‘In the Mood for Love’ Cheongsam | Adey Lim
Fabric: Stretch Cotton Sateen from Spotlight Sale US$11.30 for 2 yards
Pattern: Built by Wendy Dresses
Year: c. 2010
Notions: 3 frog closures US$4.20
Time to complete: 8 hours including pattern drafting
First worn: To be worn early February for Lunar New Year
Wear again: Absolutely and I want to make another!
Total Cost for outfit: ~$ 15. 50
“It is drop-dead gorgeous. I doubt I’ll see a more elegant looking film this year…the film’s use of costuming is particularly noteworthy, as the costume changes of Cheung’s character are often used to show us the passage of time “-MovieMartyr.com, September 2001 on ‘In the Mood for Love’
It was those ‘costume changes’, the 23 beautiful cheongsams actress Maggie Cheung wore in the multi award winning art-house film ‘In the Mood of Love (2000)’ (Do watch that trailer!) that inspired my creation this week. The film uses 1962 Hong Kong as a backdrop to explore a common theme that has consumed Wong Kar-Wai’s films. The theme of unrequited love. It tells the story of a married man and woman, living in rented rooms next to each other. The two fall in love while grappling with the infidelities of their respective spouses whom they discover are involved with each other. This throw them into an uncertain affair which they appear not to consummate, out of societal and moral restraints.
The cheongsam as we know it today was created in the 1920s in Shanghai and was made fashionable by the upper class. In modern times, typical cheongsams are made of Chinese brocade silk and is commonly associated with uniforms of Chinese restaurant waitresses or bar girls and for this reason, one of the greatest fears my friends and I had was to be mistaken for one when in a cheongsam. Which was why we never wanted to wear them.
Watching the award winning movie by director Wong Kar Wai completely changed my perception of cheongsams, and that of millions of women. In place of Chinese brocade silk were non traditional fabrics which were art pieces themselves. The style from the film also came with a significantly higher and stiffer stand collar which showed off the actress’ slender neck and distinct shoulder. The film literally brought a revival to the traditional garment! A particular boutique frequent by socialites in Singapore charges at least US$560 for a made to measure piece (The Business Times, 20 January 2009)! I am so glad I’ve managed to sew one myself.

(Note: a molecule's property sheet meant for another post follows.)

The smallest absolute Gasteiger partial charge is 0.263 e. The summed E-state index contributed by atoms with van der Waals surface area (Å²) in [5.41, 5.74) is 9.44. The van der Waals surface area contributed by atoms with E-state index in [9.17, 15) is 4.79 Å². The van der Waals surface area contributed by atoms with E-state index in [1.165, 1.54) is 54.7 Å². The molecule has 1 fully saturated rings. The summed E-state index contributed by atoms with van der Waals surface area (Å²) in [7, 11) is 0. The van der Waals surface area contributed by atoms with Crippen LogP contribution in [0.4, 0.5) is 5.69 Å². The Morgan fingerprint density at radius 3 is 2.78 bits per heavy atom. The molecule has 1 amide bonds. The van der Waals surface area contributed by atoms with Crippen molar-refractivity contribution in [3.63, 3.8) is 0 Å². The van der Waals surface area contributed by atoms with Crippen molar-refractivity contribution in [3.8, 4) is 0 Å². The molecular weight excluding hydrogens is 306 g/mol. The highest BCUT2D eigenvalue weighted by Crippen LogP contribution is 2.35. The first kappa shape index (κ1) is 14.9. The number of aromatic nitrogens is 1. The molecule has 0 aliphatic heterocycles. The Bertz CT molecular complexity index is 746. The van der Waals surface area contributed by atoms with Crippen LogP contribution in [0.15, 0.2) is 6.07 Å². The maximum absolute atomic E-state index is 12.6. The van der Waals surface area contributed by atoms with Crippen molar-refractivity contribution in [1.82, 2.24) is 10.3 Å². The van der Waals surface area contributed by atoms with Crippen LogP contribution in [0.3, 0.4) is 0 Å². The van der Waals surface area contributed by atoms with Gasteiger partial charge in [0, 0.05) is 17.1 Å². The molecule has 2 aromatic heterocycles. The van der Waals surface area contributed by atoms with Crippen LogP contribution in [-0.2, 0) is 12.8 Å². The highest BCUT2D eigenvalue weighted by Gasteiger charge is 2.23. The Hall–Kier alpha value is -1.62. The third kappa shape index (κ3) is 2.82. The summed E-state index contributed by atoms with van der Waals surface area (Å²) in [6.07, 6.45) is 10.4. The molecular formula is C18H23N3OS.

While searching for a cheongsam pattern, I noticed that the Fatina on burdastyle was a simple shift dress with stand collar. I wanted a front side opening at the collar to be fasten with frog closures and eventually decided to adapt some slopers for the pattern. The Built By Wendy Dresses book came with three slopers (see image below). A sheath, a shift and a dirndl. I merged the sheath dress sloper which has four waist darts with the shift dress sloper bodice, adding bust darts to the pattern. For sleeves, I opted for the dirndl as they were the shortest. The stand collar and additional front bodice facings were self drafted.
This is my first attempt in making a cheongsam and I’m really pleased with the result. It is also the first time I use frog closures. I really wanted to use them as they reminded me of my late grandma who used frogs in place of buttons for all her tailored tops.
The fabric is a lovely cotton sateen with some stretch in the width. It was very easy to work with and because of the stretch it had, I didn’t need a zipper. This is only the second time I’ve used this fabric, the first was for my ‘Reflection of the Moon’ frock and it is fast becoming one of my favorite fabrics to work with.
More about my personal experiences with cheongsams and other Behind the Seams information for this garment on The Sew Convert.